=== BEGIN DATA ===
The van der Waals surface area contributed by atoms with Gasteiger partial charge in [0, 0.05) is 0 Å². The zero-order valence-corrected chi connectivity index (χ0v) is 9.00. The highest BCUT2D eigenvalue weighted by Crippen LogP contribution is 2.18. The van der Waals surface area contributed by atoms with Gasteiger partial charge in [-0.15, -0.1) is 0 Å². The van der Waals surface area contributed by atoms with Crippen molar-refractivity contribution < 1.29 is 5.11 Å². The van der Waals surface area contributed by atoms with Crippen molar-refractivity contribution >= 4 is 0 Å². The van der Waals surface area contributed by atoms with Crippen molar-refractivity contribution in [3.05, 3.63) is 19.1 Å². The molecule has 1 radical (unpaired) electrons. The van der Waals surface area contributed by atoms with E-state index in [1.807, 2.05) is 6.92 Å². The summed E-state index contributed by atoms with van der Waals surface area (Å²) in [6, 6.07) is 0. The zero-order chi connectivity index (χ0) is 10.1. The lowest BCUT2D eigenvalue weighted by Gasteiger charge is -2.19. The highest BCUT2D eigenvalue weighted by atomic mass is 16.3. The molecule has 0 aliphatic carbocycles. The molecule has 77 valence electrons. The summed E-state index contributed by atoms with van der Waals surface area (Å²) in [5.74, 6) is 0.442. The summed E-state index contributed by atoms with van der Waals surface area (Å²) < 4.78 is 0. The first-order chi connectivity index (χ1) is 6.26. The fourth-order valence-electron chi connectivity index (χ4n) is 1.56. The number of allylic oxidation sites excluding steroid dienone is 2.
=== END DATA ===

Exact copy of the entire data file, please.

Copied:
The van der Waals surface area contributed by atoms with Gasteiger partial charge in [0, 0.05) is 0 Å². The zero-order valence-corrected chi connectivity index (χ0v) is 9.00. The highest BCUT2D eigenvalue weighted by Crippen LogP contribution is 2.18. The van der Waals surface area contributed by atoms with Gasteiger partial charge in [-0.15, -0.1) is 0 Å². The van der Waals surface area contributed by atoms with Crippen molar-refractivity contribution < 1.29 is 5.11 Å². The van der Waals surface area contributed by atoms with Crippen molar-refractivity contribution >= 4 is 0 Å². The van der Waals surface area contributed by atoms with Crippen molar-refractivity contribution in [3.05, 3.63) is 19.1 Å². The molecule has 1 radical (unpaired) electrons. The van der Waals surface area contributed by atoms with E-state index in [1.807, 2.05) is 6.92 Å². The summed E-state index contributed by atoms with van der Waals surface area (Å²) in [6, 6.07) is 0. The zero-order chi connectivity index (χ0) is 10.1. The lowest BCUT2D eigenvalue weighted by Gasteiger charge is -2.19. The highest BCUT2D eigenvalue weighted by atomic mass is 16.3. The molecule has 0 aliphatic carbocycles. The molecule has 77 valence electrons. The summed E-state index contributed by atoms with van der Waals surface area (Å²) in [5.74, 6) is 0.442. The summed E-state index contributed by atoms with van der Waals surface area (Å²) < 4.78 is 0. The first-order chi connectivity index (χ1) is 6.26. The fourth-order valence-electron chi connectivity index (χ4n) is 1.56. The number of allylic oxidation sites excluding steroid dienone is 2.